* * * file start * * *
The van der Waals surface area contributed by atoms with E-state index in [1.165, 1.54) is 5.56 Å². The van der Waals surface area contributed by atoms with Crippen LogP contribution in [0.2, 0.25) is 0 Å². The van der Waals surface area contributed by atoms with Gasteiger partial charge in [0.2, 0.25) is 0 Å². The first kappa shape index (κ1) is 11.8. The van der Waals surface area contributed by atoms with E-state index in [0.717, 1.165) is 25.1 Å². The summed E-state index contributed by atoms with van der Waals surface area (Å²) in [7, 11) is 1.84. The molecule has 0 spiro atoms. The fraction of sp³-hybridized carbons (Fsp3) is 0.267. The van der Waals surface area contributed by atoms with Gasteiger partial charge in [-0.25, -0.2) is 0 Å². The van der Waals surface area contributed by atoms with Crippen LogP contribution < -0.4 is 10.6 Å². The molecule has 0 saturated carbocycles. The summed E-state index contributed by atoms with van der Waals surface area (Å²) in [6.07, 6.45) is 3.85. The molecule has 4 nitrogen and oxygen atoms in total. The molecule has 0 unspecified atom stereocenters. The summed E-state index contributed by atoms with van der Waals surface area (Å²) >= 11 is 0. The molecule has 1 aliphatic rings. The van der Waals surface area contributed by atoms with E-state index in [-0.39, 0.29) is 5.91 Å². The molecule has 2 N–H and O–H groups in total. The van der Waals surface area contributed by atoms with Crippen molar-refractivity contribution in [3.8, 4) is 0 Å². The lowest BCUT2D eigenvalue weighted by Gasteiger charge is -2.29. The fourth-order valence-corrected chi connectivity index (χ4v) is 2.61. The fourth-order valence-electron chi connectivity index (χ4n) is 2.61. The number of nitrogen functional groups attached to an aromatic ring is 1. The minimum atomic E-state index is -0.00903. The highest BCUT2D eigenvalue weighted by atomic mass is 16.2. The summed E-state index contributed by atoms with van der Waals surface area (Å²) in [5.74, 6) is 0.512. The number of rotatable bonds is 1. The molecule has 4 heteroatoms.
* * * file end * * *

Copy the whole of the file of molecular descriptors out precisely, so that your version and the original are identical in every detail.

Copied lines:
The van der Waals surface area contributed by atoms with E-state index in [1.165, 1.54) is 5.56 Å². The van der Waals surface area contributed by atoms with Crippen LogP contribution in [0.2, 0.25) is 0 Å². The van der Waals surface area contributed by atoms with Gasteiger partial charge in [0.2, 0.25) is 0 Å². The first kappa shape index (κ1) is 11.8. The van der Waals surface area contributed by atoms with E-state index in [0.717, 1.165) is 25.1 Å². The summed E-state index contributed by atoms with van der Waals surface area (Å²) in [7, 11) is 1.84. The molecule has 0 spiro atoms. The fraction of sp³-hybridized carbons (Fsp3) is 0.267. The van der Waals surface area contributed by atoms with Gasteiger partial charge in [-0.25, -0.2) is 0 Å². The van der Waals surface area contributed by atoms with Crippen LogP contribution < -0.4 is 10.6 Å². The molecule has 0 saturated carbocycles. The summed E-state index contributed by atoms with van der Waals surface area (Å²) in [6.07, 6.45) is 3.85. The molecule has 4 nitrogen and oxygen atoms in total. The molecule has 0 unspecified atom stereocenters. The summed E-state index contributed by atoms with van der Waals surface area (Å²) >= 11 is 0. The molecule has 1 aliphatic rings. The van der Waals surface area contributed by atoms with E-state index in [-0.39, 0.29) is 5.91 Å². The molecule has 2 N–H and O–H groups in total. The van der Waals surface area contributed by atoms with Crippen molar-refractivity contribution in [3.8, 4) is 0 Å². The lowest BCUT2D eigenvalue weighted by Gasteiger charge is -2.29. The fourth-order valence-corrected chi connectivity index (χ4v) is 2.61. The fourth-order valence-electron chi connectivity index (χ4n) is 2.61. The number of nitrogen functional groups attached to an aromatic ring is 1. The minimum atomic E-state index is -0.00903. The highest BCUT2D eigenvalue weighted by atomic mass is 16.2. The summed E-state index contributed by atoms with van der Waals surface area (Å²) in [5.74, 6) is 0.512. The number of rotatable bonds is 1. The molecule has 4 heteroatoms.